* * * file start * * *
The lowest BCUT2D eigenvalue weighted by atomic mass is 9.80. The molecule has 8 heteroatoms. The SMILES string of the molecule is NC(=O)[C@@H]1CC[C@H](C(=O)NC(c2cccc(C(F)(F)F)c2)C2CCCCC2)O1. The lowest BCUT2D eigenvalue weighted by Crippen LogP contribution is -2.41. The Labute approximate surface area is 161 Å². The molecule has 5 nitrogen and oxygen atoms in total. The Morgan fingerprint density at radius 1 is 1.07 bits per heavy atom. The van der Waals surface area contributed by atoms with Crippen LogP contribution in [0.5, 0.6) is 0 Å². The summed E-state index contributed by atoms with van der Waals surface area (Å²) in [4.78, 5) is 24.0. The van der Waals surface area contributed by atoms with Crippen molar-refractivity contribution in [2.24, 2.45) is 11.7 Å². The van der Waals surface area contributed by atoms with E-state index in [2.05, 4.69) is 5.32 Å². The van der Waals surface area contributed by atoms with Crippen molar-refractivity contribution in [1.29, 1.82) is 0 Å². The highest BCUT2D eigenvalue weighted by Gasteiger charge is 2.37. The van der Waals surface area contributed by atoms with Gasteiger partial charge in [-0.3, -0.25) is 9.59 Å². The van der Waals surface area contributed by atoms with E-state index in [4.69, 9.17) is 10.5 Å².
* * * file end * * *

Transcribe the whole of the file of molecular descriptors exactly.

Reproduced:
The lowest BCUT2D eigenvalue weighted by atomic mass is 9.80. The molecule has 8 heteroatoms. The SMILES string of the molecule is NC(=O)[C@@H]1CC[C@H](C(=O)NC(c2cccc(C(F)(F)F)c2)C2CCCCC2)O1. The lowest BCUT2D eigenvalue weighted by Crippen LogP contribution is -2.41. The Labute approximate surface area is 161 Å². The molecule has 5 nitrogen and oxygen atoms in total. The Morgan fingerprint density at radius 1 is 1.07 bits per heavy atom. The van der Waals surface area contributed by atoms with Crippen LogP contribution in [0.5, 0.6) is 0 Å². The summed E-state index contributed by atoms with van der Waals surface area (Å²) in [4.78, 5) is 24.0. The van der Waals surface area contributed by atoms with Crippen molar-refractivity contribution in [2.24, 2.45) is 11.7 Å². The van der Waals surface area contributed by atoms with E-state index in [2.05, 4.69) is 5.32 Å². The van der Waals surface area contributed by atoms with Crippen molar-refractivity contribution in [1.29, 1.82) is 0 Å². The highest BCUT2D eigenvalue weighted by Gasteiger charge is 2.37. The van der Waals surface area contributed by atoms with Gasteiger partial charge in [-0.3, -0.25) is 9.59 Å². The van der Waals surface area contributed by atoms with E-state index in [4.69, 9.17) is 10.5 Å².